By Emma Peters

Look around, and you will find the diversity of agriculture in even the most unlikely of places. A trip to Santa Rosa, California showed just that. While we have all heard the news of California’s wildfires, it is a disaster that is not a reality until you see it for yourself. Driving through the mountains of California showed just how devastating these fires can be. The dry grasses cattle graze cover these mountains, and with one spark, a fire can engulf it in its entirety. Despite the dry climate, agriculture remains a vital component of this economy.

The U.S.A. Poultry and Egg Export Council (USAPEEC) hosted its annual meeting in the heart of wine country, an opportunity to see the diversity of agriculture and the necessity for trade to ensure commodities reach different climates. The annual meeting brought together around 200 industry leaders including poultry and egg producers, trading companies, shipping lines, cold storage companies, freight forwarders, financial/banking, and commodity groups. The meeting also celebrated Illinois Soybean Association (ISA) At-Large Director Scott Gaffner for his recent appointment to the Executive Committee.

As the No. 1 customer of soybeans, Illinois farmers heavily rely on the success of the poultry industry and their exports. At the conference, we gained valuable insights into this industry and the current trends and challenges it faces. We connected with regional staff to see how ISA’s investments pay off with the projects we have around the world in Mexico, Korea, and India. Each region expressed how grateful they are for the ISA’s investments, which ensure customers are educated and supplied with high-quality U.S. poultry products. I also worked to build strong relationships with these regional staff so that we have a direct connection to those programs.

The meeting also facilitated important presentations where I was able to learn from industry experts about trade policy, marketing strategies, and international regulations the industry faces when exporting. Each of these conversations highlighted the value of investments and continued support across various regions as they work to improve market access, education on the quality of U.S. poultry, and battle strict regulations.

A theme of these presentations centered around the threat of High Pathogenic Avian Influenza (HPAI). The virus has affected 48 states and is the worst animal disease outbreak in U.S. history. As trade partners place restrictions on poultry exports from the U.S., USAPEEC fights to change trade policy that does not institute a total ban. One of the major challenges exporters are dealing with has been bans placed on poultry products from an entire state with the confirmation of an outbreak. Clearly devastating to the industry, the goal is to reduce these restrictions to a county-wide halt that would allow the flow of goods to continue. The biggest questions come from relations with Mexico and China, our major trade partners. These markets are vital to the poultry export industry, and all stakeholders are actively involved in conversations to rectify any issues.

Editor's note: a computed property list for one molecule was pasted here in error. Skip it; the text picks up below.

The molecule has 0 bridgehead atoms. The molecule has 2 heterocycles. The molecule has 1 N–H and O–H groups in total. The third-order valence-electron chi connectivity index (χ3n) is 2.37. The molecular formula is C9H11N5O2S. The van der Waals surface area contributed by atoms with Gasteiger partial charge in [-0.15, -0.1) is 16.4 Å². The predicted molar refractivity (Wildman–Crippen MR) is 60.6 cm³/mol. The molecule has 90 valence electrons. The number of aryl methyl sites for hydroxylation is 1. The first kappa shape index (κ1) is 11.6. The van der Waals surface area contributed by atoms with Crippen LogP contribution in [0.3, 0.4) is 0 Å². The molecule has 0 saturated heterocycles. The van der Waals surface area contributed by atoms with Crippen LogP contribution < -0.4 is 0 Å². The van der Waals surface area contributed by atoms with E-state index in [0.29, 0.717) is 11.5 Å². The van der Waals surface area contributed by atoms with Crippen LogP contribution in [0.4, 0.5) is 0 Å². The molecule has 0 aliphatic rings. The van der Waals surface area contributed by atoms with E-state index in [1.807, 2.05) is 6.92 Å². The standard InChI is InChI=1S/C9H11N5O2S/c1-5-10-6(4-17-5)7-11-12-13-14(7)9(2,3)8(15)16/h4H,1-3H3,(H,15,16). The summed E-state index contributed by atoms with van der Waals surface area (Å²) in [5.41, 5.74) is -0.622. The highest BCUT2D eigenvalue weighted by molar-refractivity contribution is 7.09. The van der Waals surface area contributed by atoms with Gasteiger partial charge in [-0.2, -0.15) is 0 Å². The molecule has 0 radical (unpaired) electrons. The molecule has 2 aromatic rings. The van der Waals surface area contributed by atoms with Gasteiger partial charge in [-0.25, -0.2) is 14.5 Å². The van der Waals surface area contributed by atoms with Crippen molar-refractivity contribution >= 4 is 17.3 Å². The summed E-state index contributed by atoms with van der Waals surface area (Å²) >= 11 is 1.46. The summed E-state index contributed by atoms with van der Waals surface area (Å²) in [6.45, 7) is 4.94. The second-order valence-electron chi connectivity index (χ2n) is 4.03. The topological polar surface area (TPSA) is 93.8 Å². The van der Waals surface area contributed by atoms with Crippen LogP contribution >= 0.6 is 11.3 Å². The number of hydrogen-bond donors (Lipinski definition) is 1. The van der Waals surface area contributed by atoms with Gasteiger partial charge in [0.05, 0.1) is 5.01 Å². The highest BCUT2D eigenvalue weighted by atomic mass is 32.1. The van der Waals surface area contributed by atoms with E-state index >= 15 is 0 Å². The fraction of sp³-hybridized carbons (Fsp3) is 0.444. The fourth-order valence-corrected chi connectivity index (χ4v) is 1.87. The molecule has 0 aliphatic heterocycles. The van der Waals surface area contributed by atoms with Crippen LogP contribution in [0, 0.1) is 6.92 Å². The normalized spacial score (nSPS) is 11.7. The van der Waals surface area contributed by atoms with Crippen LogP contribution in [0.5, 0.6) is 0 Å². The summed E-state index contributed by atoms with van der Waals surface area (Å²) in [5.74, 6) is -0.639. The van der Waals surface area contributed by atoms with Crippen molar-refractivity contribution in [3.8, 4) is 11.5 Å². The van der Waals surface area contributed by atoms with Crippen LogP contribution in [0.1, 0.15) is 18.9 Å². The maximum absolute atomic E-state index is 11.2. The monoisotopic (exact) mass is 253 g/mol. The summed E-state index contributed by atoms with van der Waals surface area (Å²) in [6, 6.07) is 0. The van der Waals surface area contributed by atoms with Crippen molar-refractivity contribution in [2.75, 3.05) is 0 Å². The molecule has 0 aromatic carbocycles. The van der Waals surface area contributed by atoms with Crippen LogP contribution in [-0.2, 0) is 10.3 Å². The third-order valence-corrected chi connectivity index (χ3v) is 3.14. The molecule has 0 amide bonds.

Another question comes with the possibility of vaccination for HPAI. While the reality of an effective vaccine that producers would support is unlikely, it is still a topic of discussion. Implementing vaccination protocol is tedious and costly, and there are not enough benefits to outweigh the drawbacks, especially with trade at stake.

While the threat of disease persists, by the numbers, the U.S. can celebrate its success on the world stage. Brazil, our biggest competitor on many fronts, currently falls short compared to the U.S., which captures 17 percent of total world poultry production. Among that, 15.7 percent of broiler production, 8.8 percent of turkey production, and 2.5 percent of egg production is exported.

Despite the challenges the poultry industry faces, USAPEEC diligently protects the interests of U.S. poultry producers, exporters, and the intertwined commodity groups. Without poultry as a major consumer of soybean meal, the price of beans could drop significantly. That is why ISA works to build a strong relationship with this organization to continue growing demand for poultry and egg products.

Published On: July 2, 2024Categories: Bean There Blog, Latest NewsTags: , ,

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